×

Fill out the brief form below for access to the free report.

Students, schools and taxpayers alike could benefit from an annual review of a campus’ productivity

Article by William McKenzie February 20, 2014 //   3 minute read

Charles Miller is the godfather in Texas, if not the country, of the growing school of thought known as educational productivity. The Houston businessman has been making the argument for several years that the school accountability movement needs to go beyond the idea of testing. The movement must now include a look at whole school systems.

That was Miller’s point last week at an education conference at the Bush Institute. The session was on the subject of education productivity. The Institute for Public School Initiatives in the College of Education at the University of Texas at Austin and the Institute for Productivity in Education co-hosted the gathering, which the Bush Institute’s Patrick Kobler describes in this post.

Looking at whole school systems means examining how well schools, districts and even states are organized to best make the most of their education resources. In recent sessions, Miller has advocated for the Texas Legislature to create a government unit to evaluate how well schools maximize the investments made in them. He would have that entity rank schools each year, just like they annually evaluate the academic performance of campuses.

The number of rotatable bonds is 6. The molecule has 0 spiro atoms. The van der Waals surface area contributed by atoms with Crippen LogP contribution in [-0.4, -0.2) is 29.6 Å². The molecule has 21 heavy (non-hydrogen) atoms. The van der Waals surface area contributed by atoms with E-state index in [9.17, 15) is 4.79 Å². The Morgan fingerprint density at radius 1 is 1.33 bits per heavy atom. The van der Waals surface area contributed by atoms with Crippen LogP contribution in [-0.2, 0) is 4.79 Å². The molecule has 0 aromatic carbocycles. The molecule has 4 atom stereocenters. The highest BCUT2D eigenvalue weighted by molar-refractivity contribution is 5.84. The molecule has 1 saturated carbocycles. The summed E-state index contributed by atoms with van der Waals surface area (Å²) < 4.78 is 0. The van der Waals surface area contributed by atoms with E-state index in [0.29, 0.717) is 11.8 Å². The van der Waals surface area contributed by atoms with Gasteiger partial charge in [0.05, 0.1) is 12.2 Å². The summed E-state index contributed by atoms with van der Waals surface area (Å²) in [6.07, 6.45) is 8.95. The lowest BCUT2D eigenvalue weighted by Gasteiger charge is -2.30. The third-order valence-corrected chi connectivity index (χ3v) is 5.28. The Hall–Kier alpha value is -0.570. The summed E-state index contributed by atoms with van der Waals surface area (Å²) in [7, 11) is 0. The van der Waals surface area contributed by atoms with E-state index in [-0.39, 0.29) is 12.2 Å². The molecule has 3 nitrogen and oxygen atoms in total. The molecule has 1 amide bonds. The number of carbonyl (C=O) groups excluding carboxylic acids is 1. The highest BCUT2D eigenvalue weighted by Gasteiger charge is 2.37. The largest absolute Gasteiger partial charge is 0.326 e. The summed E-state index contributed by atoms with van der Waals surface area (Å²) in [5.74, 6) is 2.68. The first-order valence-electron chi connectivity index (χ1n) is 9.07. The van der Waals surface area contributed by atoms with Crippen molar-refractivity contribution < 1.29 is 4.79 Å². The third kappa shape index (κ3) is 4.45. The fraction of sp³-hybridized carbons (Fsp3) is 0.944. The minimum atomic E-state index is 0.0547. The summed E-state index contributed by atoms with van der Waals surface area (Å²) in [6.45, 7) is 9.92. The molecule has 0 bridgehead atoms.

I have no problem with that. By focusing on how schools operate, a state could show taxpayers how well a campus is managing their money. That’s old-fashioned fiscal responsibility.

But there’s also an element in here that would benefit students. For example, a review of their operations could help them understand what instructional materials most help students. A principal then could expand those materials and jettison the others.

Focusing on effectiveness also could help teachers. For example, if annual evaluations show that an educator added little to a student’s growth in a subject, then the school could get the teachers the training they need.

Here’s one more reason this focus on school productivity makes sense. School accountability must mean more than simply testing.

Miller made that point last week, and he is right. Tests undoubtedly are a big part of the way we can tell whether schools are effective. But exams are only one element of the larger goal of improving the performance of schools.

Looking at how they use their resources also can point the way forward. Miller sees this approach as a game-changer. I don’t know if it alone will change the game, but examining the productivity of schools is one sure way to figure out how well they do their work.